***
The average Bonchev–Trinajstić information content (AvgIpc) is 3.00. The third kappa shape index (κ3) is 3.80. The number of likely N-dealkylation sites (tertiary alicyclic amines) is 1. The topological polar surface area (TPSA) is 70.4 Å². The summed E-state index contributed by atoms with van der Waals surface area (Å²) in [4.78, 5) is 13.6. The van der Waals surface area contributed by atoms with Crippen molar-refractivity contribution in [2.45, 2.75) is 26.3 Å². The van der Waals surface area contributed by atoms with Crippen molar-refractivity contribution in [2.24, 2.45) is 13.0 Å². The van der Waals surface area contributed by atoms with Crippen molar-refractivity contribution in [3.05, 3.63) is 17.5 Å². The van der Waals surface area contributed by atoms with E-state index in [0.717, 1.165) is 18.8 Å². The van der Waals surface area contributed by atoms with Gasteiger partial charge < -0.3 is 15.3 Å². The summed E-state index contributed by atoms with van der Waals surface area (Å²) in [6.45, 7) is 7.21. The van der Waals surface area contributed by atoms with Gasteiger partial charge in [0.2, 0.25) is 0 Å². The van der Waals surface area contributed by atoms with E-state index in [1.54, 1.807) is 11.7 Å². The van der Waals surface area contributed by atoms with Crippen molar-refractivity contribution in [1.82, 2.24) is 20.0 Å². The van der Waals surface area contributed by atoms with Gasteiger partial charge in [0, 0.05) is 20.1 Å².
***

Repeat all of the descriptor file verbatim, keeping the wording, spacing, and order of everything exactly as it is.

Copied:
The average Bonchev–Trinajstić information content (AvgIpc) is 3.00. The third kappa shape index (κ3) is 3.80. The number of likely N-dealkylation sites (tertiary alicyclic amines) is 1. The topological polar surface area (TPSA) is 70.4 Å². The summed E-state index contributed by atoms with van der Waals surface area (Å²) in [4.78, 5) is 13.6. The van der Waals surface area contributed by atoms with Crippen molar-refractivity contribution in [2.45, 2.75) is 26.3 Å². The van der Waals surface area contributed by atoms with Crippen molar-refractivity contribution in [2.24, 2.45) is 13.0 Å². The van der Waals surface area contributed by atoms with Crippen molar-refractivity contribution in [3.05, 3.63) is 17.5 Å². The van der Waals surface area contributed by atoms with E-state index in [0.717, 1.165) is 18.8 Å². The van der Waals surface area contributed by atoms with Gasteiger partial charge < -0.3 is 15.3 Å². The summed E-state index contributed by atoms with van der Waals surface area (Å²) in [6.45, 7) is 7.21. The van der Waals surface area contributed by atoms with Gasteiger partial charge in [0.2, 0.25) is 0 Å². The van der Waals surface area contributed by atoms with E-state index in [1.54, 1.807) is 11.7 Å². The van der Waals surface area contributed by atoms with Crippen molar-refractivity contribution in [1.82, 2.24) is 20.0 Å². The van der Waals surface area contributed by atoms with Gasteiger partial charge in [0, 0.05) is 20.1 Å².